FrankM
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Picking many colors

By the way, it's hard to pick a dozen colors that all stay visually distinct... and you did a really good job of it.

I usually refer to this paper that goes into ludicrous detail about picking colors. Figure 2 is the generic recommendation that designers have had since the 1960's (with only the first 9 suitable for color-blind viewers), and Figure 4 gives a somewhat expanded palette.

Call the light blue "azure" and all 12 of your colors are there.

For my own game, I wanted to avoid using any two adjacent colors on that figure, but that was a little too limiting. Now I'm at least trying to keep the adjacent colors to just diagonals.

krone9
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you would likely need a

you would likely need a seperate mould for bases to figures due to size differences

so based on list, I'm guessing:

3 x figure moulds (minimum)
1 x base mould

ElKobold
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krone9 wrote:you would likely

krone9 wrote:
you would likely need a seperate mould for bases to figures due to size differences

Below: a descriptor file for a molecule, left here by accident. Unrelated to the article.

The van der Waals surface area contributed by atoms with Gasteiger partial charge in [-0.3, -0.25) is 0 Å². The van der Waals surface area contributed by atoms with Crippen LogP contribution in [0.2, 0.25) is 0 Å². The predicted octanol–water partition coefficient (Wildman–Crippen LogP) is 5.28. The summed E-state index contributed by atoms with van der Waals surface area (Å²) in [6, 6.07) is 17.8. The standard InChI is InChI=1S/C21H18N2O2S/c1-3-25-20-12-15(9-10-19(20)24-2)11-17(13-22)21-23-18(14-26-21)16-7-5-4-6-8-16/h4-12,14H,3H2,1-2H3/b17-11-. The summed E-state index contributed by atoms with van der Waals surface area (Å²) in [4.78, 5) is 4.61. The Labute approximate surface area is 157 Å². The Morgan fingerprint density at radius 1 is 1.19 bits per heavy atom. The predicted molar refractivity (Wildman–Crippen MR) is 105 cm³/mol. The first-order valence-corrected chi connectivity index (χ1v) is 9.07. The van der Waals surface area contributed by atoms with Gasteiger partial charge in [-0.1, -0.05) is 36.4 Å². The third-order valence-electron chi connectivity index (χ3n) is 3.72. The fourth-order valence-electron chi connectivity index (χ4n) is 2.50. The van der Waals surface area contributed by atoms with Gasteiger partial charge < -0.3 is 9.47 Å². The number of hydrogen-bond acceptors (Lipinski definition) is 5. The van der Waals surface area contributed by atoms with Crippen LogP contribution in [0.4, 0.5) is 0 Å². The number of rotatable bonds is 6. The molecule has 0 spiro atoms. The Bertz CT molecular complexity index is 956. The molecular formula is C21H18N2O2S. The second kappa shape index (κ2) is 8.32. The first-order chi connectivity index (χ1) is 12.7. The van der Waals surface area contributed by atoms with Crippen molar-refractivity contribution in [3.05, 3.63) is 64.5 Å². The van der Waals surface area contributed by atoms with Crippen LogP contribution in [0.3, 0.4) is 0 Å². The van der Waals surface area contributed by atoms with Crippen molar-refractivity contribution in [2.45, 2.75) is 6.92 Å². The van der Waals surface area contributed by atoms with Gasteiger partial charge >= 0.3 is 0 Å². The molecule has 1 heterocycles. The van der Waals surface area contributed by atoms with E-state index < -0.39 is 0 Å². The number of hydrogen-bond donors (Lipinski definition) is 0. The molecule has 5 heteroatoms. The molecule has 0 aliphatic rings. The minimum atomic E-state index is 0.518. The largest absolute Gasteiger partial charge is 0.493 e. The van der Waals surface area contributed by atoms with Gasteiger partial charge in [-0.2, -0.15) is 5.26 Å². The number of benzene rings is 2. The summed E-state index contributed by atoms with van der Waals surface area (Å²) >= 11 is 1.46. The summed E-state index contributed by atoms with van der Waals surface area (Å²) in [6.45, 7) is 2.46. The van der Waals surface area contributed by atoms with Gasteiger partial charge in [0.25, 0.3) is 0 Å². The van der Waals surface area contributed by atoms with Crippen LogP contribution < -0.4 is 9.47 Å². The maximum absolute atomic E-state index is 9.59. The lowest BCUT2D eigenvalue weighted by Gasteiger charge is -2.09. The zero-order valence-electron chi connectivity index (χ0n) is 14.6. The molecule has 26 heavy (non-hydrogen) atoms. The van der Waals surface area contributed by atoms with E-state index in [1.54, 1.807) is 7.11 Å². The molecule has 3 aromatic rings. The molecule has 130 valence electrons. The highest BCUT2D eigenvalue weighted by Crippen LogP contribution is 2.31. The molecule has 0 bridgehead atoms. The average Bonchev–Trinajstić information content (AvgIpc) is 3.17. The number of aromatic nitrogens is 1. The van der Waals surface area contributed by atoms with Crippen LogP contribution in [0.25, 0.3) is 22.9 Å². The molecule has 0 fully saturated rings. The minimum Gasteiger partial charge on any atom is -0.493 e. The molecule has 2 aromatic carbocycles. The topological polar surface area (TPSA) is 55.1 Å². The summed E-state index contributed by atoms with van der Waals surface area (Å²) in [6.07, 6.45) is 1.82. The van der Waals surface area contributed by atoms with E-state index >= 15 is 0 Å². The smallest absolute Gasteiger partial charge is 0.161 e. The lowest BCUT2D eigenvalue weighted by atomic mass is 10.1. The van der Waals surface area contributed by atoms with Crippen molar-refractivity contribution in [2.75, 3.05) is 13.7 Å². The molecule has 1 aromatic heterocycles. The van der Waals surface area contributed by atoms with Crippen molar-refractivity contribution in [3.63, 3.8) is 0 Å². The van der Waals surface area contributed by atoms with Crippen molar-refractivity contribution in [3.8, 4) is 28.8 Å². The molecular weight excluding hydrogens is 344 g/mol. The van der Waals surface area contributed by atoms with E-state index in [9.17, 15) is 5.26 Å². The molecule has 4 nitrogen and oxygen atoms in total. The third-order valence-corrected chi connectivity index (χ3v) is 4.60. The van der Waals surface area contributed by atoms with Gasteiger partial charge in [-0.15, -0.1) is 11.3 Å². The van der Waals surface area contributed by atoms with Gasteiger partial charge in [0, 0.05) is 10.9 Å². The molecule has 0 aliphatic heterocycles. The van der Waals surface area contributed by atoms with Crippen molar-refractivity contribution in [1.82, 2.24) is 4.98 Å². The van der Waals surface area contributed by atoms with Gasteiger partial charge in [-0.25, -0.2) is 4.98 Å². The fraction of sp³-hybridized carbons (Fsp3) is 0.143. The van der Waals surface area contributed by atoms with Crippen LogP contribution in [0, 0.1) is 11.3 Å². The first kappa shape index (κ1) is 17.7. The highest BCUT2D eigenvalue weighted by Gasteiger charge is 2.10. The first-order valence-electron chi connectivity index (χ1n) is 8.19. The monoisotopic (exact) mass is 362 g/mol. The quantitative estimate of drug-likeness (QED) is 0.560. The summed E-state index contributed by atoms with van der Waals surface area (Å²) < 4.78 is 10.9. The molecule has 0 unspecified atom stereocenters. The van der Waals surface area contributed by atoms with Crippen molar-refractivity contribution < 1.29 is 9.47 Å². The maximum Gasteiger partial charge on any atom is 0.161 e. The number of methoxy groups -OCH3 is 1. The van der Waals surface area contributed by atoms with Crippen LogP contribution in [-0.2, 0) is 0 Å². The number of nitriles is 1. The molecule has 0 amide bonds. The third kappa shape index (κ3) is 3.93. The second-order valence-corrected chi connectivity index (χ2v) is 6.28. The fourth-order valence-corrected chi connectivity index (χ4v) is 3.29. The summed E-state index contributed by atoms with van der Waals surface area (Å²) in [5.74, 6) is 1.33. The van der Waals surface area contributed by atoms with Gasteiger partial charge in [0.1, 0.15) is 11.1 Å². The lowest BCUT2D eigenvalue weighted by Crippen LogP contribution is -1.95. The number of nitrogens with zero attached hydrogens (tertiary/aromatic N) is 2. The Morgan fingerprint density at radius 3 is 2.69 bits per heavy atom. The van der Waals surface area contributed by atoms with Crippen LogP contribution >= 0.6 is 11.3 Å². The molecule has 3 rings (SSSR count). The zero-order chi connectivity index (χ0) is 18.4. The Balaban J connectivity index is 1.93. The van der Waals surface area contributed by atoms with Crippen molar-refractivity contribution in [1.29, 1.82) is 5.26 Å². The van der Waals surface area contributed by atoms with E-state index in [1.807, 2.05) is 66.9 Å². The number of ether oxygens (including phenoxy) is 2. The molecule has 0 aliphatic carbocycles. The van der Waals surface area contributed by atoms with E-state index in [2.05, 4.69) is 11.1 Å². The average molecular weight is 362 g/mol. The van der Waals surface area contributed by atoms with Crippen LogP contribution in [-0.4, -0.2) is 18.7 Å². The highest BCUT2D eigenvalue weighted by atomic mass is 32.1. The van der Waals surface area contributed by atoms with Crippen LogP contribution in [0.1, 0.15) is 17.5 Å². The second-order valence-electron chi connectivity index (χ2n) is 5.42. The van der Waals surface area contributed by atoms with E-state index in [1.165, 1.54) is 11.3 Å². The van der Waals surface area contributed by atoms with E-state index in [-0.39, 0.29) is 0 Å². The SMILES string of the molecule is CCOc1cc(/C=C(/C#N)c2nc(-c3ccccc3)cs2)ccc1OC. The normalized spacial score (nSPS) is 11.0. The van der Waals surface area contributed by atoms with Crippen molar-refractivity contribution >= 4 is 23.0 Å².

so based on list, I'm guessing:

3 x figure moulds (minimum)
1 x base mould

You can fit 12 human-sized models into 2 molds.
For example, Guards of Atlantis had 17 different sculpts, two of which were rather large.
It required 3 molds.

There's no need for a separate mold for bases either.

krone9
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do you have pics of your

do you have pics of your moulds?

obviously depends on the size of the moulds, and the miniatures in question. I wouldnt advise combining the bases with the miniatures (again size dependent) as the injection process isn't suited to making pieces that differ significantly in size. Would be great to hear about your results for GoA. What material did you cast in?

CrosswindsGaming
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Thank you!

This was definitely helpful, I joined the A&D facebook group, and I'll see who/what I can find!

ElKobold
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krone9 wrote:What material

krone9 wrote:

What material did you cast in?

I wouldnt advise combining the bases with the miniatures


PVC plastic. Standard stuff, really. Minis are hero scale. Again, standard stuff.

This is the first time I hear that it's not advised to have minis and bases together.

All CMON games, for example, have minis cast together with their bases.

krone9
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Longpack were pretty explicit

Longpack were pretty explicit when I asked them this - and then a couple of other people nodded sagely and agreed afterwards when I mentioned it.. :)

I thought CMON minis tended to have integral bases rather than seperate though?
If thats what you mean then no issue at all - its if the base is seperate from the mini (which I am currently considering)